Theater Review: PIPPIN (Mercury Theater Chicago)

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by Lawrence Bommer on October 14, 2018

in Theater-Chicago


Some shows stay young by never growing up: Stephen Schwartz’ silly-stupid 1972 musical is the (im)perfect example of a musical that’s saved by its songs and spirit. A sort of ninth-century, one-ring circus crammed with presentational glee, it was practically a tribal sequel to Schwartz’s Godspell (with homage to the equally communal Hair). As with Jesus and Claude Hooper Bukowski, respectively, it’s also about a would-be redeemer: Pippin (known to history as “Pepin the Hunchback”) was the disgruntled son of the tyrannical Charlemagne, creator of the Holy Roman Empire. Eager for his “Corner of the Sky” and always in a funk over his sheer lack of a destiny, Pippin moves from scholarship to soldiery against the Visigoths, competing with his wicked half-brother Lewis and his intriguing and incestuous stepmother Fastrada for the treacherous affections of his empire-building dad.

But, arguing that less is more, Pippin’s buoyant grandma Berthe cheers him on with “No Time at All.” This devilishly enabling “just do it” ballad — a sing-along treat for the audience — perversely encourages the amoral drifter to supposedly assassinate his father while Charlemagne is praying at Arles. Strangely unpunished for the murder of the monarch, Pippin tries out some half-hearted and misguided reforms, imprudently ending taxes, instituting clueless land reform, and disbanding the Army. (But, with the war in Vietnam seeming never to end, in 1972 that sounded extremely attractive.) No wonder the peasants are revolting.

Then the would-be monarch all but retires from the throne. He runs off to a farm in order to comfort the maternal widow Catherine and her adorable son Theo. He helps to bury Theo’s duck and sings a “Love Song” with the upwardly mobile chatelaine.

Finally, nagged by the charismatic Leading Player and an ensemble eager for a tragic finale, Pippin almost immolates himself on a stake provided by the serviceable chorus. But at the last second he improbably decides to return to the widow who he had pointlessly rejected moments before. A more anti-climactic ending to the very conditional journey of a self-made saint is hard to imagine.

Very little of this has a historical foundation, which makes Roger O. Hirson’s capricious plot and dumbass dialogue even more unfathomable. Its implausibility desperately needs the conviction of Schwartz’s peppy to passionate score.  Happily, which, along with Brenda Didier’s inventive choreography (following the funky inspiration of original director Bob Fosse), it’s the draw for L. Walter Stearns’ engaging revival at Mercury Theater’s newly opened Venus Cabaret. Magic erupts in this intimate and environmental venue, with nine perky performers rampaging all over the space. Four very busy video screens, their cunning projections designed by G. ”Max” Maxin IV, constantly change the scenery and suggest the mood.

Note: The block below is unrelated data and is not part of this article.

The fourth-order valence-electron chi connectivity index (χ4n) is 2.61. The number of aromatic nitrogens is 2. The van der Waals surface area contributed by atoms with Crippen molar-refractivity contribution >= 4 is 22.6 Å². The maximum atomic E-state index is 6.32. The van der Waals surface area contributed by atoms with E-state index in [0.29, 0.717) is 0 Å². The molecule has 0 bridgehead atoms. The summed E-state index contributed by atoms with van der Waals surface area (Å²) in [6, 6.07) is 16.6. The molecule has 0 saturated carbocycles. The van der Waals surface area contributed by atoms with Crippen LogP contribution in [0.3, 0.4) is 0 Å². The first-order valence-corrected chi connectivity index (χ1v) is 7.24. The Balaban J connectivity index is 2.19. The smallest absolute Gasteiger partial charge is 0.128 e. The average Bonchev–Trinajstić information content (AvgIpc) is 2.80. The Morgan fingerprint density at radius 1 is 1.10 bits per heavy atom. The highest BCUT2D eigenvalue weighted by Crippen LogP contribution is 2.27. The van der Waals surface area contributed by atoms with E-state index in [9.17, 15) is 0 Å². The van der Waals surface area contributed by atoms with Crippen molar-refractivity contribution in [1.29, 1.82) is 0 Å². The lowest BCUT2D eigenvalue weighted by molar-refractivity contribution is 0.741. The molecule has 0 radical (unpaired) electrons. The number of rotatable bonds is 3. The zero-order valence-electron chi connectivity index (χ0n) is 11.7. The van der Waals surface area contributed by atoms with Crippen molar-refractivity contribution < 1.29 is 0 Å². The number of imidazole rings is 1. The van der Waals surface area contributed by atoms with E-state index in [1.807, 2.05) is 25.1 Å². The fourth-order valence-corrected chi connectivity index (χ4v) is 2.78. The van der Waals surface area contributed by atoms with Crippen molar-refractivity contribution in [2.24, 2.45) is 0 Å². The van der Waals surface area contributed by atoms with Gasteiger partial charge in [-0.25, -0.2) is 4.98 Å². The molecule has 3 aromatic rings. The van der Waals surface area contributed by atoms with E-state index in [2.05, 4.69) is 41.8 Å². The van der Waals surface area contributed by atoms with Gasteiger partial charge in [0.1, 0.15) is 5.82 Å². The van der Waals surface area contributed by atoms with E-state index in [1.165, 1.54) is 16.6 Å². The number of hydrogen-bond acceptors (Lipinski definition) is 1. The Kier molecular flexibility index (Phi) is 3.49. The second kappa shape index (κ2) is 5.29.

Athletic and exuberant, Koray Tarhan makes a pleasantly Candide-like Pippin, equally ardent and confused about his fate and future. For an unrepentant regicide/patricide, this prankster prince projects a ton of irresistible innocence, a transplanted medieval hippie much like Mark Twain’s Connecticut Yankee in King Arthur’s Court.

A model of merry manipulation and dark misdirection, Donterrio Johnson’s Leading Player sings the soul out of the ironic “Simple Joys” and the happening-like opening “Magic to Do.” Deadpan deliveries and solid support comes from Chicago favorite Don Forston’s vaudevillian Charlemagne, Sawyer Smith’s coquettish and gender-bending wicked stepmother Fastrada (seven years ago he played Lewis in BoHo Theatre’s revival), Nicole Armold’s devotedly maternal Catherine, Adam Fane’s blonde bully of an effete Lewis (Pippin’s unworthy successor), and Gabriel Robert’s adorable Theo. Making the most of the show’s most memorable melody, veteran Iris Lieberman — for whom time has taken no toll — leads the happy audience in the infectious chorus of “No Time at All.”

As swift and fleeting as their namesake, despite little help from a muddled sound system, the Mercury players deliver equal doses of energy and accuracy. Inevitably, they serve this psychedelic show much better than it ever does itself.

photos by Brett A. Beiner

Mercury Theater Chicago’s Venus Cabaret Theater
3745 North Southport
Thurs & Fri at 7:30; Sat at 2:30 & 7:30;
Sun at 2:30; Wed at 7:30 beginning Oct. 31
ends on December 16, 2018
for tickets ($60-$65 includes appetizers and dessert),
call 773.325.1700 or visit Mercury Theater

for more shows, visit  Theatre in Chicago

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